Midtown was the second residential neighborhood created in Houston, following the settling of Allen's Landing. Around 1906 Midtown was divided between the Third Ward and Fourth Ward. This suburb experienced explosive growth through the 1940s as the Humble Oil and Refining Company prospered, but began declining in the 1980s. Midtown was the only district in Texas to experience negative growth from 1980 to 1990.
Midtown remains home to Little Saigon, a neighborhood of Vietnamese and Vietnamese Americans, which pioneered the redevelopment of Midtown Houston in the 1970s. During the 1980s, Travis and Milam Streets were a mirror image of Saigon in the 1970s. Higher rents and street construction have reduced the number of Vietnamese American businesses, many of which have relocated to the outer Houston Chinatown in the Bellaire Boulevard corridor west of Sharpstown.
Since the late 1990s the Midtown neighborhood has experienced retail, commercial and residential growth under the direction of the Midtown Tax Increment Reinvestment Zone (TIRZ). "Midtown" is a fairly recent moniker; it first appeared around the time the TIRZ appeared.
Welcoming the increased infrastructure and public works services to a community which had been overlooked, some long-time Midtown residents have issues with the redevelopment. Because the price of land is skyrocketing, these people are concerned they are being pushed out of their homes. They note that they cannot afford the luxury apartment and townhomes being built and redevelopment also pushes out local independent merchants in favor of 'big name' corporate entities who are being accused of gentrification. Community Development Corporations in and around Midtown want to encourage development while promoting culturally sensitive and responsive models.
According to the 2000 Census, the Super Neighborhood #62 Midtown (which mostly corresponds to the boundaries of the Midtown District) contained a total of 5,311 residents. The racial makeup of the area was 45% (2,439 people) White, 18% (949 people) Black or African American, 6% (320 people) Asian, less than 1% (8 people) Native American, less than 1% (35 people) from other races, 1% (70 people) from two or more races and 28% (1,490 people) of the population were Hispanic or Latino The super neighborhood contained a total of 4,559 people above the age of 18. The super neighborhood contained a total of 3,219 people who are male and 2,092 people who are female. 18 people are in nursing homes. Nobody is in a correctional institution, a college dormitory, or a military quarter. There were 2,326 households, with a population of 4,142 in those households. The average household size is 1.78 people.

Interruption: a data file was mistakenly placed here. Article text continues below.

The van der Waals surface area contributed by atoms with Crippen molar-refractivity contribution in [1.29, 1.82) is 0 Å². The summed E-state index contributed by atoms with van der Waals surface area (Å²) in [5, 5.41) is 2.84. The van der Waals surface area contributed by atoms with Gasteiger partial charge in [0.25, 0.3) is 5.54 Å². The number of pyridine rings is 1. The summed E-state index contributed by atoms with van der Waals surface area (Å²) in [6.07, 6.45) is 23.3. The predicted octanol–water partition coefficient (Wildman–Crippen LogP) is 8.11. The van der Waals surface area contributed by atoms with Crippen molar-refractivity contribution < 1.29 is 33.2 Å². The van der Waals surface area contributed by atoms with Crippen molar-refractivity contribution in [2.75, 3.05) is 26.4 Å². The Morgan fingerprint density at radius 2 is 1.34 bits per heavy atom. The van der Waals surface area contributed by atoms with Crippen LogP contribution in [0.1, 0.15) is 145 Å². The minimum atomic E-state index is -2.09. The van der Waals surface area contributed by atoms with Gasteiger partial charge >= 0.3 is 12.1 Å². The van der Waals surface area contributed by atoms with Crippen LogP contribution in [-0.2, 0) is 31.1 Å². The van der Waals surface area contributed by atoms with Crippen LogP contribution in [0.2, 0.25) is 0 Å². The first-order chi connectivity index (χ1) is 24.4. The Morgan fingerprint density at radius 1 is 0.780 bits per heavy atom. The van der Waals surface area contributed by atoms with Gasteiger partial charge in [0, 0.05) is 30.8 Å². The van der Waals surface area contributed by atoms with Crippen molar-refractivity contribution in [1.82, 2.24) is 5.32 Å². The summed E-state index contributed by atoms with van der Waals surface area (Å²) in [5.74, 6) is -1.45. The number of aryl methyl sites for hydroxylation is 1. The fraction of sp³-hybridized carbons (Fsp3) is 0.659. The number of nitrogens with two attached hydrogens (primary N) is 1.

Houston Fire Department Station 7 is located in Midtown
The Houston Police Department's South Central Patrol Division , headquartered at 2022 St. Emanuel., serves the neighborhood.
Two Houston City Council districts, D and I cover portions of Midtown. As of 2008 Wanda Adams and James G. Rodriguez, respectively, represent the two districts.
Midtown is served by Houston Independent School District.
One school, J. Will Jones Elementary School, is located in Midtown. Pupils in Midtown who attend their neighborhood schools attend either J. Will Jones, MacGregor Elementary School (in the Hermann Park area), or Gregory-Lincoln Education Center (in the Fourth Ward) for primary school.
All pupils in Midtown who are north of U.S. Route 59 (almost all of Midtown) are zoned to Gregory-Lincoln Education Center for middle school. A small portion of the Midtown district south of U.S. Route 59 (which is in Super Neighborhood #66 Binz instead of Super Neighborhood #62 Midtown) is zoned to Ryan Middle School; the portion contains one multi-family residence.
An HISD alternative secondary school, Houston International Studies High School, is located in the HCCS Central campus.
The Contemporary Learning Center, an alternative public school, is near Midtown.
A charter school called Houston CAN! Academy is also located in Midtown.
Midtown Park is located at the intersection of Bagby and Gray. The Midtown Management District and several businesses provided funding for the park. Elizabeth Baldwin Park is located at 1701 Elgin.